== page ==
The 31st of March dawned in a manner similar to most other spectacular mornings in Cape Town. The sun crept up over the mountains sending out shards of light that bounced off the high rise buildings in the CBD. There were a few gusts of wind but not enough to make the roof play its irritating ratatatat. I’d already been up for hours checking my laces, sticking plasters over my nipples and trying to pin my number on straight. It’s 2018 FFS and we still use safety pins to attach running numbers to a t-shirt (I won’t even begin to describe the registration process apart from the fact the the brother and I managed to catch up on 2 years of news in real time). Luckily Commander J was asleep and did not notice my skew departure as I crept from the house.
First big mistake was not booking the Uber to get to the start of the race. The initial enquiry with Uber informed me that the driver was 25 minutes away and nowhere near town. After driving to Rondebosch, the second Uber driver accepted the fare and then turned his phone off and failed to respond in any way. The ever reliable Doctor Y saved the day and dropped the brother and I off a couple of kilometres from the start. Once sandwiched in our starting lane we waited patiently for the big start. Two of my safety pins had come loose by now during our eventful journey and the brother tried to straighten my number at the back with a plaster which about as successful as an American trade tariff on Chinese goods.
And then we were off! As Chariots of Fire blared over the PA system we commenced the great shuffle. Three minutes and forty nine seconds later we crossed the start line, valiantly weaving and jiving like a Craven Week rugby centre, trying to avoid running into the 15998 runners in front of us. The brother had a spring in his step not seen since the rand was below ten to the dollar and I found myself having to run just to keep up. Clearly the craft lager carbo loading regime followed in Australia has some merit and should be explored further. The first challenge – Wynberg Hill came and went without a falter and suddenly we were cruising down hill and coasting along to Kendall Road where the second born daughter waited excitedly. There can be no truer display of love than a teenager out of bed at 06:30 to support her dotty old dad.
The kilometres slipped by and we managed to pass quite a few of the runners in front of us who had ignored their carbo loading regime and clearly had over trained for the event. We next turned into Southern Cross Drive and this was the part that I had been anxiously awaiting. For those who have never been to Perth – It’s flat. Like the Earth. Or at least like the Seapoint promenade. The brother had not run up a hill during his training and here was a three kilometre monster up ahead. His charge up the hill could have matched the Light Brigade but with far more spectacular results. Never faltering and with true grit, we pushed up that hill, until finally we turned at the top into the final stretch. With two thirds done the rest was a formality and while the conversation had shrunk to monosyllabic prehistoric grunting, we managed to run all the way until the end.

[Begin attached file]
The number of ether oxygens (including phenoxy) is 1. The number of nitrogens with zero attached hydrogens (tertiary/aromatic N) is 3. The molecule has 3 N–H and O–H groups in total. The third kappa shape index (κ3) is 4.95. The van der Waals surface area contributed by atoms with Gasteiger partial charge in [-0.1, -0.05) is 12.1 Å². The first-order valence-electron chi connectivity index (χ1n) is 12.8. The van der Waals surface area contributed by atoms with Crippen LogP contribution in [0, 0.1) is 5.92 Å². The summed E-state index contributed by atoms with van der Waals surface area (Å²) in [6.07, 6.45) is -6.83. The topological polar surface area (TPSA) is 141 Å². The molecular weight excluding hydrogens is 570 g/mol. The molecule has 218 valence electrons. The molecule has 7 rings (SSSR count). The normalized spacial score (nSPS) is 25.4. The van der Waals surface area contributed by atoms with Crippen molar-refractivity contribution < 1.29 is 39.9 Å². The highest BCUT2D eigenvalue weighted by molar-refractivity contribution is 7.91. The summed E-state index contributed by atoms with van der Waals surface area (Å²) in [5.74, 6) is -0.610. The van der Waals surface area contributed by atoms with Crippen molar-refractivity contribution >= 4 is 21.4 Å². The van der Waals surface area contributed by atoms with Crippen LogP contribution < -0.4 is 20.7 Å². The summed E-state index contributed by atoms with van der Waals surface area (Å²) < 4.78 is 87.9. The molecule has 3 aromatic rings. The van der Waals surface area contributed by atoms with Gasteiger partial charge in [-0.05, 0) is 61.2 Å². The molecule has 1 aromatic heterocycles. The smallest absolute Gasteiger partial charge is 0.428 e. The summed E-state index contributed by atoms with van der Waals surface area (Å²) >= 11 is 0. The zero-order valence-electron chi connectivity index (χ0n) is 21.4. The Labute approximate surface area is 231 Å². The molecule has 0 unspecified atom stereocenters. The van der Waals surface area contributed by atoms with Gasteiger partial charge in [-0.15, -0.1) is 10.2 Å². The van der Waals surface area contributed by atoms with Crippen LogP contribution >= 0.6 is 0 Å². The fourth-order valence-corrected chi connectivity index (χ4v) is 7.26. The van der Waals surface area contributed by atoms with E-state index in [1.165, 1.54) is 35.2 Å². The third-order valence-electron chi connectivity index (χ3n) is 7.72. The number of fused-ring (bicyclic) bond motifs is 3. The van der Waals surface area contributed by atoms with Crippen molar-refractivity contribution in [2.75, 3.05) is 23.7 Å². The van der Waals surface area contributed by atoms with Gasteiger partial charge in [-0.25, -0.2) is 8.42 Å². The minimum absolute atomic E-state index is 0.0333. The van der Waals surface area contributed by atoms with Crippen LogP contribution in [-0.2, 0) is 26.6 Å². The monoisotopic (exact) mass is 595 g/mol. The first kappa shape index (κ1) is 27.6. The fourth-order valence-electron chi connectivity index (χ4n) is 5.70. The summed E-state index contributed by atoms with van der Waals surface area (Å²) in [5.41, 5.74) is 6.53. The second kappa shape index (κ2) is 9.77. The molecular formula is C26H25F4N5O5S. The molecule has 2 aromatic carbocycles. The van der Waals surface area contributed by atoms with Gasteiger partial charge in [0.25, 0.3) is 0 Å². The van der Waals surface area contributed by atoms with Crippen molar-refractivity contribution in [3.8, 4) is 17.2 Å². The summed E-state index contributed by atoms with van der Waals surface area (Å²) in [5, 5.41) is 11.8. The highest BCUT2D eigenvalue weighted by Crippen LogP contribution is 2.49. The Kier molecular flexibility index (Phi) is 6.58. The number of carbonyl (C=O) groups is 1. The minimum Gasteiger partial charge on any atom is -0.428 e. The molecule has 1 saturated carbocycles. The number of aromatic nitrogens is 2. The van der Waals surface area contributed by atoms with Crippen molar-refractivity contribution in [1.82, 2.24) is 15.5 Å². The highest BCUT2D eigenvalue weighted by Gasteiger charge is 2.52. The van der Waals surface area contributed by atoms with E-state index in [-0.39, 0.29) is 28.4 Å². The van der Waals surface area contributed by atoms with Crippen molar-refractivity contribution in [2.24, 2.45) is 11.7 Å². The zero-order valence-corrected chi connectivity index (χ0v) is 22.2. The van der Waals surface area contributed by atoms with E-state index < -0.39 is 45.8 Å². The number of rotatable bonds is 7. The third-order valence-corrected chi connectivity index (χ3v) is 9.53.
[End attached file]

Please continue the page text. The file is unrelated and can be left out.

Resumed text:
Months of planning, preparing and training (in my case) was over in under two and a half hours. Now to find Commander J and where the car was parked – Carumba! We had a great time and completing something like that with a sibling who lives so far away was really special. Thank you to all the kind people who donated to the Cape Kidney Foundation. We managed to raise over R4000 which will no doubt be put to good use. Thank you also to the marshalls and Capetonians who came out in their droves to support the runners. It made all the difference.
I’m not actually holding him up, he’s just short.
Koji cured guanciale with avocado and yuzu hollandaise
Commander J (my most ardent and loyal supporter, guinea pig and partner) would like me tell her more stories. She suffers my lack of verbal interaction with a variety of responses from mild irritation to less mild irritation (censored here). Fortunately, providing daily sustenance and gastronomic variety keeps her from taking more drastic actions.
Butabushi – a pork version of katsuobushi
One of the current reasons for my distressing lack of verbal stories is my obsession with Koji. Koji is a fungus (yep, you read correctly) that grows on protein, carbohydrate and fat. It requires some warmth and humidity to propagate well and its growth produces enzymes that break down the macromolecules into simple ones. That about the extent of my scientific vocabulary.
You’ve all eaten koji at some point in your life. The enzymes are used to make soy sauce, miso paste and sake wine. Its also used to make katsubushi (dried bonito flakes) which is used to flavour dashi stock and provides the basis for many japanese recipes. Most ramen stock is made with dashi as a base to which other ingredients are added.